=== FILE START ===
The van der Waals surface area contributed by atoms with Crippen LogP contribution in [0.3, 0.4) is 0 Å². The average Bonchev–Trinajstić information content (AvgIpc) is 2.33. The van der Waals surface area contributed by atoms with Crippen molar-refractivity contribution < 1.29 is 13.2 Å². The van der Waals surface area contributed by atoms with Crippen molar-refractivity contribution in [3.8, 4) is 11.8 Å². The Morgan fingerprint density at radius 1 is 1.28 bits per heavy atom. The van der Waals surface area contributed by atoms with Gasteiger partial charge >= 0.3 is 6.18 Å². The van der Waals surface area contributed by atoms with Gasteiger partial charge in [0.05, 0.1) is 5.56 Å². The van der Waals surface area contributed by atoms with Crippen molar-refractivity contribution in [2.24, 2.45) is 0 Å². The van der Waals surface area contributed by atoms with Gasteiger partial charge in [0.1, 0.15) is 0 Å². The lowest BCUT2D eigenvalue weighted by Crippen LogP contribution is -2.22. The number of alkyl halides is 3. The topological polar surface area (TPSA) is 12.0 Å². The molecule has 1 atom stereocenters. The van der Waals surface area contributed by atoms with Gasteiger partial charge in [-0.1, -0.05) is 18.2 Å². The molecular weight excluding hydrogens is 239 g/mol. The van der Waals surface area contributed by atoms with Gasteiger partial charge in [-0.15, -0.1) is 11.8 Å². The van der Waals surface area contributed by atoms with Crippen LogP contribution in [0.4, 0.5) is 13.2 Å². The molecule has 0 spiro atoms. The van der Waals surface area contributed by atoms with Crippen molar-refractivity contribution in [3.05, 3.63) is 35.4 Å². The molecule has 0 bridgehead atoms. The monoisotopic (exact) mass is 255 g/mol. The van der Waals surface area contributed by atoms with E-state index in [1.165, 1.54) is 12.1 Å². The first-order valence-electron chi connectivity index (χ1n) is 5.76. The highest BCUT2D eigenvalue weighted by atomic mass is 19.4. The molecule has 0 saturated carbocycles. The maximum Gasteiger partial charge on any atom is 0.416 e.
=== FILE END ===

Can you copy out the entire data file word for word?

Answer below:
The van der Waals surface area contributed by atoms with Crippen LogP contribution in [0.3, 0.4) is 0 Å². The average Bonchev–Trinajstić information content (AvgIpc) is 2.33. The van der Waals surface area contributed by atoms with Crippen molar-refractivity contribution < 1.29 is 13.2 Å². The van der Waals surface area contributed by atoms with Crippen molar-refractivity contribution in [3.8, 4) is 11.8 Å². The Morgan fingerprint density at radius 1 is 1.28 bits per heavy atom. The van der Waals surface area contributed by atoms with Gasteiger partial charge >= 0.3 is 6.18 Å². The van der Waals surface area contributed by atoms with Gasteiger partial charge in [0.05, 0.1) is 5.56 Å². The van der Waals surface area contributed by atoms with Crippen molar-refractivity contribution in [2.24, 2.45) is 0 Å². The van der Waals surface area contributed by atoms with Gasteiger partial charge in [0.1, 0.15) is 0 Å². The lowest BCUT2D eigenvalue weighted by Crippen LogP contribution is -2.22. The number of alkyl halides is 3. The topological polar surface area (TPSA) is 12.0 Å². The molecule has 1 atom stereocenters. The van der Waals surface area contributed by atoms with Gasteiger partial charge in [-0.1, -0.05) is 18.2 Å². The molecular weight excluding hydrogens is 239 g/mol. The van der Waals surface area contributed by atoms with Gasteiger partial charge in [-0.15, -0.1) is 11.8 Å². The van der Waals surface area contributed by atoms with Crippen LogP contribution in [0.4, 0.5) is 13.2 Å². The molecule has 0 spiro atoms. The van der Waals surface area contributed by atoms with Crippen molar-refractivity contribution in [3.05, 3.63) is 35.4 Å². The molecule has 0 bridgehead atoms. The monoisotopic (exact) mass is 255 g/mol. The van der Waals surface area contributed by atoms with E-state index in [1.165, 1.54) is 12.1 Å². The first-order valence-electron chi connectivity index (χ1n) is 5.76. The highest BCUT2D eigenvalue weighted by atomic mass is 19.4. The molecule has 0 saturated carbocycles. The maximum Gasteiger partial charge on any atom is 0.416 e.